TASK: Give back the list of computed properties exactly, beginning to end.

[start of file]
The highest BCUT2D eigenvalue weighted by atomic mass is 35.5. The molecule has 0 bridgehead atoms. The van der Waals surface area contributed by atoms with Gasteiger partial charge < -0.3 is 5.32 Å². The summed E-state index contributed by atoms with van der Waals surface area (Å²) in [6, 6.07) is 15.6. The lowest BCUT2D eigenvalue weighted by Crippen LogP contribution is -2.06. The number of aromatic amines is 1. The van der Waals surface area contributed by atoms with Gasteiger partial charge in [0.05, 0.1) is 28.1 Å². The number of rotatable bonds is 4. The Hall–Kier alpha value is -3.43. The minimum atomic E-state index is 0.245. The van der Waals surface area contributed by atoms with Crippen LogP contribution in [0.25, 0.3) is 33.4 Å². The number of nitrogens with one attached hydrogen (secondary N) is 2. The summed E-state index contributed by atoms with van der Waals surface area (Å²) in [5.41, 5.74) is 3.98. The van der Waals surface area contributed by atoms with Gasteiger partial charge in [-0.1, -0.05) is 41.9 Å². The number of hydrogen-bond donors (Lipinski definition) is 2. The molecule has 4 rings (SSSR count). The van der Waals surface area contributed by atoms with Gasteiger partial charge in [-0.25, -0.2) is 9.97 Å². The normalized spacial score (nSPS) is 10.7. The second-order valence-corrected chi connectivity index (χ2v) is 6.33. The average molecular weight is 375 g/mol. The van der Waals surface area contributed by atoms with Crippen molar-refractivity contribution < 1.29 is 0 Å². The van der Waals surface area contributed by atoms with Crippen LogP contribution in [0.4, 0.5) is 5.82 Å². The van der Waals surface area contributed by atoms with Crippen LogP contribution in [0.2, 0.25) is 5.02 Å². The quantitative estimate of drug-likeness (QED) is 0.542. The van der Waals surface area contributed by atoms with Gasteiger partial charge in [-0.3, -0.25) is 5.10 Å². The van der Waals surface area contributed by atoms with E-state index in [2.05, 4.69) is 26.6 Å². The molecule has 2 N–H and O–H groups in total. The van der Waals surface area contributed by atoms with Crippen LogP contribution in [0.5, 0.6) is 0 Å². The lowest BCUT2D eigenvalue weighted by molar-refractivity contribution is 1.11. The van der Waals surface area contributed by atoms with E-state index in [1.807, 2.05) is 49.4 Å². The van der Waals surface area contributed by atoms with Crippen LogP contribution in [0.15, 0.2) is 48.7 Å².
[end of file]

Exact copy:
The highest BCUT2D eigenvalue weighted by atomic mass is 35.5. The molecule has 0 bridgehead atoms. The van der Waals surface area contributed by atoms with Gasteiger partial charge < -0.3 is 5.32 Å². The summed E-state index contributed by atoms with van der Waals surface area (Å²) in [6, 6.07) is 15.6. The lowest BCUT2D eigenvalue weighted by Crippen LogP contribution is -2.06. The number of aromatic amines is 1. The van der Waals surface area contributed by atoms with Gasteiger partial charge in [0.05, 0.1) is 28.1 Å². The number of rotatable bonds is 4. The Hall–Kier alpha value is -3.43. The minimum atomic E-state index is 0.245. The van der Waals surface area contributed by atoms with Crippen LogP contribution in [0.25, 0.3) is 33.4 Å². The number of nitrogens with one attached hydrogen (secondary N) is 2. The summed E-state index contributed by atoms with van der Waals surface area (Å²) in [5.41, 5.74) is 3.98. The van der Waals surface area contributed by atoms with Gasteiger partial charge in [-0.1, -0.05) is 41.9 Å². The number of hydrogen-bond donors (Lipinski definition) is 2. The molecule has 4 rings (SSSR count). The van der Waals surface area contributed by atoms with Gasteiger partial charge in [-0.25, -0.2) is 9.97 Å². The normalized spacial score (nSPS) is 10.7. The second-order valence-corrected chi connectivity index (χ2v) is 6.33. The average molecular weight is 375 g/mol. The van der Waals surface area contributed by atoms with Crippen molar-refractivity contribution < 1.29 is 0 Å². The van der Waals surface area contributed by atoms with Crippen LogP contribution in [0.4, 0.5) is 5.82 Å². The van der Waals surface area contributed by atoms with Crippen LogP contribution in [0.2, 0.25) is 5.02 Å². The quantitative estimate of drug-likeness (QED) is 0.542. The van der Waals surface area contributed by atoms with Gasteiger partial charge in [-0.3, -0.25) is 5.10 Å². The van der Waals surface area contributed by atoms with E-state index in [2.05, 4.69) is 26.6 Å². The molecule has 2 N–H and O–H groups in total. The van der Waals surface area contributed by atoms with Crippen LogP contribution in [0.5, 0.6) is 0 Å². The lowest BCUT2D eigenvalue weighted by molar-refractivity contribution is 1.11. The van der Waals surface area contributed by atoms with E-state index in [1.807, 2.05) is 49.4 Å². The van der Waals surface area contributed by atoms with Crippen LogP contribution in [0.15, 0.2) is 48.7 Å².